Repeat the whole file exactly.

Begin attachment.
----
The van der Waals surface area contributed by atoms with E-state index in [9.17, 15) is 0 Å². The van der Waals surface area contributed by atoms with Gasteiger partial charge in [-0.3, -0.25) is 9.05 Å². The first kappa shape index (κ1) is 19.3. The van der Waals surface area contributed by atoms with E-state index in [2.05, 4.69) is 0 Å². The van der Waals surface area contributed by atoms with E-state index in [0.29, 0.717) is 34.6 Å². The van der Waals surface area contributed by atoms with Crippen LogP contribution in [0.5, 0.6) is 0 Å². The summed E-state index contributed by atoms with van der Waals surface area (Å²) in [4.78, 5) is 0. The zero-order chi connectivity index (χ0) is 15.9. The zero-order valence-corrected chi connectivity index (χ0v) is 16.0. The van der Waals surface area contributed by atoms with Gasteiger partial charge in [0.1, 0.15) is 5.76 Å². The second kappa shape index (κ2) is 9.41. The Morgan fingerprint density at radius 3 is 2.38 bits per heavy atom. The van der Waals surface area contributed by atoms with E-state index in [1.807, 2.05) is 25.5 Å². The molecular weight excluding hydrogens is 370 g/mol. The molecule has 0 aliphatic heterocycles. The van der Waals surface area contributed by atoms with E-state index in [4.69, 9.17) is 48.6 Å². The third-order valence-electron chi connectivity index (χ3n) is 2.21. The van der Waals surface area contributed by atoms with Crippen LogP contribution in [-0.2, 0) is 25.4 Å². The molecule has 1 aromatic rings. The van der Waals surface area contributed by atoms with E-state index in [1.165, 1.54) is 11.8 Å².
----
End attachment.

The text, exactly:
The van der Waals surface area contributed by atoms with E-state index in [9.17, 15) is 0 Å². The van der Waals surface area contributed by atoms with Gasteiger partial charge in [-0.3, -0.25) is 9.05 Å². The first kappa shape index (κ1) is 19.3. The van der Waals surface area contributed by atoms with E-state index in [2.05, 4.69) is 0 Å². The van der Waals surface area contributed by atoms with E-state index in [0.29, 0.717) is 34.6 Å². The van der Waals surface area contributed by atoms with Crippen LogP contribution in [0.5, 0.6) is 0 Å². The summed E-state index contributed by atoms with van der Waals surface area (Å²) in [4.78, 5) is 0. The zero-order chi connectivity index (χ0) is 15.9. The zero-order valence-corrected chi connectivity index (χ0v) is 16.0. The van der Waals surface area contributed by atoms with Gasteiger partial charge in [0.1, 0.15) is 5.76 Å². The second kappa shape index (κ2) is 9.41. The Morgan fingerprint density at radius 3 is 2.38 bits per heavy atom. The van der Waals surface area contributed by atoms with E-state index in [1.807, 2.05) is 25.5 Å². The molecular weight excluding hydrogens is 370 g/mol. The molecule has 0 aliphatic heterocycles. The van der Waals surface area contributed by atoms with E-state index in [4.69, 9.17) is 48.6 Å². The third-order valence-electron chi connectivity index (χ3n) is 2.21. The van der Waals surface area contributed by atoms with Crippen LogP contribution in [-0.2, 0) is 25.4 Å². The molecule has 1 aromatic rings. The van der Waals surface area contributed by atoms with E-state index in [1.165, 1.54) is 11.8 Å².